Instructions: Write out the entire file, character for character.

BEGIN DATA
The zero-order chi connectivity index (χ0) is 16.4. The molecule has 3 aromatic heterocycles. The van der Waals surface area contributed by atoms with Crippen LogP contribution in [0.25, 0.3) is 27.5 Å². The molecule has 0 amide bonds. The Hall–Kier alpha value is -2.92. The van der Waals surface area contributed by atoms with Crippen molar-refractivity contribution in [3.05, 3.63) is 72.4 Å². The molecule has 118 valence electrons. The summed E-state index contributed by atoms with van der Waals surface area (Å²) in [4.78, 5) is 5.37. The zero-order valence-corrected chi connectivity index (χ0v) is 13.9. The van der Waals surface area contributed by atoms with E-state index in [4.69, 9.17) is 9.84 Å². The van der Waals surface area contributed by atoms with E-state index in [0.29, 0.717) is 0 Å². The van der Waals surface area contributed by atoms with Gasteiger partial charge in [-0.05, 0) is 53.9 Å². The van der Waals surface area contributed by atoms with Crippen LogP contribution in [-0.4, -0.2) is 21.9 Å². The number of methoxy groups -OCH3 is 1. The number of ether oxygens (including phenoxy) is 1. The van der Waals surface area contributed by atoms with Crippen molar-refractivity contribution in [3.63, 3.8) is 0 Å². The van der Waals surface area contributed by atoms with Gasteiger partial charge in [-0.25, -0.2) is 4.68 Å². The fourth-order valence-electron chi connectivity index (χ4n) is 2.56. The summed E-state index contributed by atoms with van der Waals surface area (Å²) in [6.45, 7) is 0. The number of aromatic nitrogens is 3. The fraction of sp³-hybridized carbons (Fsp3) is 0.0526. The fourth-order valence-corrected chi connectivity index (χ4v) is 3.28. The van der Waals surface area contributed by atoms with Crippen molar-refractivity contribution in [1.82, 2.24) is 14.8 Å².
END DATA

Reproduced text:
The zero-order chi connectivity index (χ0) is 16.4. The molecule has 3 aromatic heterocycles. The van der Waals surface area contributed by atoms with Crippen LogP contribution in [0.25, 0.3) is 27.5 Å². The molecule has 0 amide bonds. The Hall–Kier alpha value is -2.92. The van der Waals surface area contributed by atoms with Crippen molar-refractivity contribution in [3.05, 3.63) is 72.4 Å². The molecule has 118 valence electrons. The summed E-state index contributed by atoms with van der Waals surface area (Å²) in [4.78, 5) is 5.37. The zero-order valence-corrected chi connectivity index (χ0v) is 13.9. The van der Waals surface area contributed by atoms with E-state index in [4.69, 9.17) is 9.84 Å². The van der Waals surface area contributed by atoms with E-state index in [0.29, 0.717) is 0 Å². The van der Waals surface area contributed by atoms with Gasteiger partial charge in [-0.05, 0) is 53.9 Å². The van der Waals surface area contributed by atoms with Crippen LogP contribution in [-0.4, -0.2) is 21.9 Å². The number of methoxy groups -OCH3 is 1. The number of ether oxygens (including phenoxy) is 1. The van der Waals surface area contributed by atoms with Crippen molar-refractivity contribution in [3.63, 3.8) is 0 Å². The van der Waals surface area contributed by atoms with Gasteiger partial charge in [-0.25, -0.2) is 4.68 Å². The fourth-order valence-electron chi connectivity index (χ4n) is 2.56. The summed E-state index contributed by atoms with van der Waals surface area (Å²) in [6.45, 7) is 0. The number of aromatic nitrogens is 3. The fraction of sp³-hybridized carbons (Fsp3) is 0.0526. The fourth-order valence-corrected chi connectivity index (χ4v) is 3.28. The van der Waals surface area contributed by atoms with Crippen molar-refractivity contribution in [1.82, 2.24) is 14.8 Å².